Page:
When it comes to fighter jets, the modern world is currently amid a transition. The combat-proven fighters we’ve grown to know and love over the years are reaching the ends of their operational lifespans, and while update programs are underway for many of them, technological strides made in the years since these platforms first took to the skies have finally made it feasible to field a whole new generation of aircraft, more competent and capable than any that came before them.

Or at least, that’s the idea.

These new aircraft fall into the “fifth-generation” of fighter classes fielded by the world’s top militaries. However, what exactly sets them apart from aircraft like the F/A-18 Super Hornet or the F-15 Strike Eagle? At what point does a new design stop being an advancement of a previous generation and become a new generation all it’s own?

Well, the answer is a bit more complicated than you might think. Just like the lines between Generation X, millennial, and whatever other generational names get slapped on folks of certain age groups, the edges of where one generation ends and the next begins start to get blurry the closer they are together. There’s no doubt that the F-16 Fighting Falcon is a fourth generation fighter, but there’s a reasonable debate to be levied about China’s current iteration J-20 despite its general acceptance as a next-gen aircraft. There are some generally accepted conditions an aircraft must meet to be considered a part of the “5th generation,” but what if a plane meets most of them? Or promises to meet all of them later in its operational lifespan?

The reason there’s room for discussion is that these terms aren’t all that official — they’re more like general understandings within the aviation community. By their very nature, these understandings are subject to some debate and discussion, making the generational classifications of fighters a bit more subjective than they may appear. Even organizations that establish hard and true criteria for each generation are only doing so for the sake of simplicity — you can’t force other companies (or nations) to accept your terms of generational division if they don’t agree.

Some companies and publications have even set forth their own criteria for each generation of aircraft, and while they don’t all agree, there are a number of facets of each generation that are widely accepted as generally standard.

Fourth generation fighters are widely considered to be fighters that are capable of sustaining supersonic speeds, utilize some variation in fly-by-wire technology, improved avionics and limited, if any, stealth capabilities. Fourth generation aircraft were designed without stealth in mind, but some have had their radar signatures slightly reduced using things like radar absorbent coatings.

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U.S. Air Force F-16 over Iraq | Wikimedia Commons

In the minds of most, it’s stealth that primarily sets fifth-generation fighters apart from their predecessors. Unlike the fourth generation jets that were provided some limited stealth capabilities as an afterthought, evading detection is an intrinsic part of fifth-generation fighter design. America’s F-22 and F-35, the premier 5th generation fighters on the planet currently, were both purpose-built to operate in contested airspace by limiting the means of detection available to opponents — this means not only radar signatures, but reducing IR exhaust signatures and modes of communications had to be considered in the aircraft’s development. As a result of this emphasis on stealth, most fifth-generation fighters utilize internal weapons bays to ensure munitions do not affect the aircraft’s detectability.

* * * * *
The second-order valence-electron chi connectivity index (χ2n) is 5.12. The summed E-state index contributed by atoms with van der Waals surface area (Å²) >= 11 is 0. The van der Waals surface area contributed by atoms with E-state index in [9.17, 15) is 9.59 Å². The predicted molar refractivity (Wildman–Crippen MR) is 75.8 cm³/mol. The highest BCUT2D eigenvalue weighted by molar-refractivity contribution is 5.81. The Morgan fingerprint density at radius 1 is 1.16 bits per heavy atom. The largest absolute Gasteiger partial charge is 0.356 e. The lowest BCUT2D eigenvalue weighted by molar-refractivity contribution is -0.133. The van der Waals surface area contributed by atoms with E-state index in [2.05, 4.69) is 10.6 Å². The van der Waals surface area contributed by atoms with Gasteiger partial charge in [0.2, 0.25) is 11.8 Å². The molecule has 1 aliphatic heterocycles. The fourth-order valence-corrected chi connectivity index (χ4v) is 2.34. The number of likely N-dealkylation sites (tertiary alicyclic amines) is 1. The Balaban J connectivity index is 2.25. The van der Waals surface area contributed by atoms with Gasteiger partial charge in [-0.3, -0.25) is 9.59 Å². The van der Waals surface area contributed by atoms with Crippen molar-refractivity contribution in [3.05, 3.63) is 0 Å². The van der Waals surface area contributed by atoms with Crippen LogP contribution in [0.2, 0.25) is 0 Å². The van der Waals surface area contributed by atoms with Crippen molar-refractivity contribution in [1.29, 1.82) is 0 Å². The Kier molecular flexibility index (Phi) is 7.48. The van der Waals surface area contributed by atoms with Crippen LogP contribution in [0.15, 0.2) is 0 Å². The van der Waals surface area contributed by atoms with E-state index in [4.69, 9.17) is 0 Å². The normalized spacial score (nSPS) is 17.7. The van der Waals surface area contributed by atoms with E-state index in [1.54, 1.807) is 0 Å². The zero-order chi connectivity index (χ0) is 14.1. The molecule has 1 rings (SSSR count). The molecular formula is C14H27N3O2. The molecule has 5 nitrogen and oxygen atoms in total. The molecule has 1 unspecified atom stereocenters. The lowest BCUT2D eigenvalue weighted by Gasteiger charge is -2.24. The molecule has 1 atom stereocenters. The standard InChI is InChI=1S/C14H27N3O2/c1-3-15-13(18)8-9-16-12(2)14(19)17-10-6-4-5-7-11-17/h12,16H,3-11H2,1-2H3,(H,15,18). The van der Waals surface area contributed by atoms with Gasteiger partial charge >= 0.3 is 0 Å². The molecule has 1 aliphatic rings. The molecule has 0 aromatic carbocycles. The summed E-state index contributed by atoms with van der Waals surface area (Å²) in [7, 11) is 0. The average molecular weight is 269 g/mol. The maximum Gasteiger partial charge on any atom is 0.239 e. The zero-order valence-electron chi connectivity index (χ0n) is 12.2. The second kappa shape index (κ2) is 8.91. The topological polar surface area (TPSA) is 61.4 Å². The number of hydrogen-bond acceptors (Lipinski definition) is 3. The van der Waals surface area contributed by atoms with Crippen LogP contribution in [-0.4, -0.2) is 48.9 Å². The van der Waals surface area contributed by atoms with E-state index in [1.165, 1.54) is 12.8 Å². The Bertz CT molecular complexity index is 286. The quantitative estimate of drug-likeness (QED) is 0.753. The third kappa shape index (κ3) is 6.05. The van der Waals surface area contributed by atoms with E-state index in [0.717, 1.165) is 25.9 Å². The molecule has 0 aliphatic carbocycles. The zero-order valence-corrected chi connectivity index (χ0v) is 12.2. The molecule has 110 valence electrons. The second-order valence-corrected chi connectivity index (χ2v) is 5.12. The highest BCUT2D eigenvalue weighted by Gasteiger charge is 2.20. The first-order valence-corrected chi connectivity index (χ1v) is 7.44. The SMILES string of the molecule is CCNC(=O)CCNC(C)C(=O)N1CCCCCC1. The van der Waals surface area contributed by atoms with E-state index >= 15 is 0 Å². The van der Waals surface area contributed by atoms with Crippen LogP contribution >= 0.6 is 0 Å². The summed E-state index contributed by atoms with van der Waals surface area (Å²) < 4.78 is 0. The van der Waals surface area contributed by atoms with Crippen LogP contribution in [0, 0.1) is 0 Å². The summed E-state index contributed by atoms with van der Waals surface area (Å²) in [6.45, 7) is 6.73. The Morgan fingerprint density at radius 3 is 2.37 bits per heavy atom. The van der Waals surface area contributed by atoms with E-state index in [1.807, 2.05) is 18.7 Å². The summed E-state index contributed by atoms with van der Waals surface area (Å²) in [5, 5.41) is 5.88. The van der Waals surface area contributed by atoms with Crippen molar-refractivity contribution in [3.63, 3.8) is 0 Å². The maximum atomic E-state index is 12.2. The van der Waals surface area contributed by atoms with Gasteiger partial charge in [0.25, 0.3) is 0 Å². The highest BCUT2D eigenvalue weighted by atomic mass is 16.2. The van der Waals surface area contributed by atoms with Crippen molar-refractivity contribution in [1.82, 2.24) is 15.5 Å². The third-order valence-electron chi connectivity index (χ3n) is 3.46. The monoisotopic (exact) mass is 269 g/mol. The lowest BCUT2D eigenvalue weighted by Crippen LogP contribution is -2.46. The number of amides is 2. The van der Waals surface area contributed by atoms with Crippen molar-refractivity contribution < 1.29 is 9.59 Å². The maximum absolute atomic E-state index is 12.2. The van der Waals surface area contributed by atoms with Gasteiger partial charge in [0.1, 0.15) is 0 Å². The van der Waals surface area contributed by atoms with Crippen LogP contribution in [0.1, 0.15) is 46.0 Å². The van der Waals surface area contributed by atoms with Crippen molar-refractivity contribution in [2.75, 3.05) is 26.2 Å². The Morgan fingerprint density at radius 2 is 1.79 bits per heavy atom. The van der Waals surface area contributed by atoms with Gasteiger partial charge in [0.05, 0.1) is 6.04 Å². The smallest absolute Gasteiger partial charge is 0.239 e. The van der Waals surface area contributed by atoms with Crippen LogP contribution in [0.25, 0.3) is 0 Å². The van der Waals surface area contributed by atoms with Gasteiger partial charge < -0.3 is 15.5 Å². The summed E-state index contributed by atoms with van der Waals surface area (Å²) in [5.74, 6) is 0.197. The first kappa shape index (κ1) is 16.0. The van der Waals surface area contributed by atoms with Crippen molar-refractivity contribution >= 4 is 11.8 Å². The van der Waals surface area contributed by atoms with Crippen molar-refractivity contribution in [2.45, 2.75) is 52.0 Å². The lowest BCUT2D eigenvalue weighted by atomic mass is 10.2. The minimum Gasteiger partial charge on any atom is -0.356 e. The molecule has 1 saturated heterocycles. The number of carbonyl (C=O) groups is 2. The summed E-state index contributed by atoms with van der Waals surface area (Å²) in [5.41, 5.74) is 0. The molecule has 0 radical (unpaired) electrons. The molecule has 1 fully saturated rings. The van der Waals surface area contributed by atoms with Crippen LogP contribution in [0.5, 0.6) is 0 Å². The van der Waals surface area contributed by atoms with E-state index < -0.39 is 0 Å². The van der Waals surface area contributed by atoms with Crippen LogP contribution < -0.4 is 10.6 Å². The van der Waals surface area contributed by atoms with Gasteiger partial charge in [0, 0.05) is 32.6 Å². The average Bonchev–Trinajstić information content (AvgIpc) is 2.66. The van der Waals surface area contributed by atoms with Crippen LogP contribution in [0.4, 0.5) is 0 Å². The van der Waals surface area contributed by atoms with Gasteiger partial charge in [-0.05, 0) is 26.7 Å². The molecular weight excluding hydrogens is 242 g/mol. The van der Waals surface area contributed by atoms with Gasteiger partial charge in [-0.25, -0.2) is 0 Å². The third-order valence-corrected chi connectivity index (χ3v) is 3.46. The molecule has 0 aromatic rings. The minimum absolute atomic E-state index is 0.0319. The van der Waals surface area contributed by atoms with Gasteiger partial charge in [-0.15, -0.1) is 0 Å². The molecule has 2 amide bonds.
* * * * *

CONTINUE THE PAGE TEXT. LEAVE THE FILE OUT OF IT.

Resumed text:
The F-22 Raptor flashes its internal weapons bay | U. S. Air Force

Fifth-generation aircraft are supposed to be highly maneuverable, but of course, that’s a subjective qualification — the F-35 is considered the stealthiest fighter on the planet, but it would easily be outmaneuvered by a long list of fourth generation fighters. Other elements that are often touted as fifth-generation specific include advanced avionic systems, multirole capabilities, and the ability to “supercruise,” or fly at supersonic speeds without having to engage afterburners. However, both China and Russia’s fifth-generation aircraft don’t seem to have that capability currently.

Perhaps the most important element of the fifth-generation fighter beyond stealth, then, is likely their ability to serve as a networking hub for other air and land assets. The F-35, for instance, is widely seen as among the most advanced data fusion platforms in combat today, offering the capability to communicate with and even control a wide variety of sensors, drones, and other assets on the battlefield. Interconnectivity is integral on the battlefield of the future, and fifth-generation fighters are expected to serve that strategic master in some capacity.

So ultimately, what is a fifth-generation fighter? A stealthy flying router? A super-cruising multi-role platform? To be honest, it’s both or neither — depending on whom you ask. The classification boils down to perspective: is this new platform a significant leap forward in combat capability? If so, it doesn’t much matter what you call it anyway.

Featured image: Two U.S. Air Force Thunderbirds and an F-22 Raptor, assigned to the Air Combat Command F-22 Demonstration Team, Langley Air Force Base, Virginia, fly in formation July 14, 2017, after aerial refueling over France. The flight was on their way to the 2017 Royal International Air Tattoo airshow at RAF Fairford, England. | U.S. Air Force photo by Senior Airman Justine Rho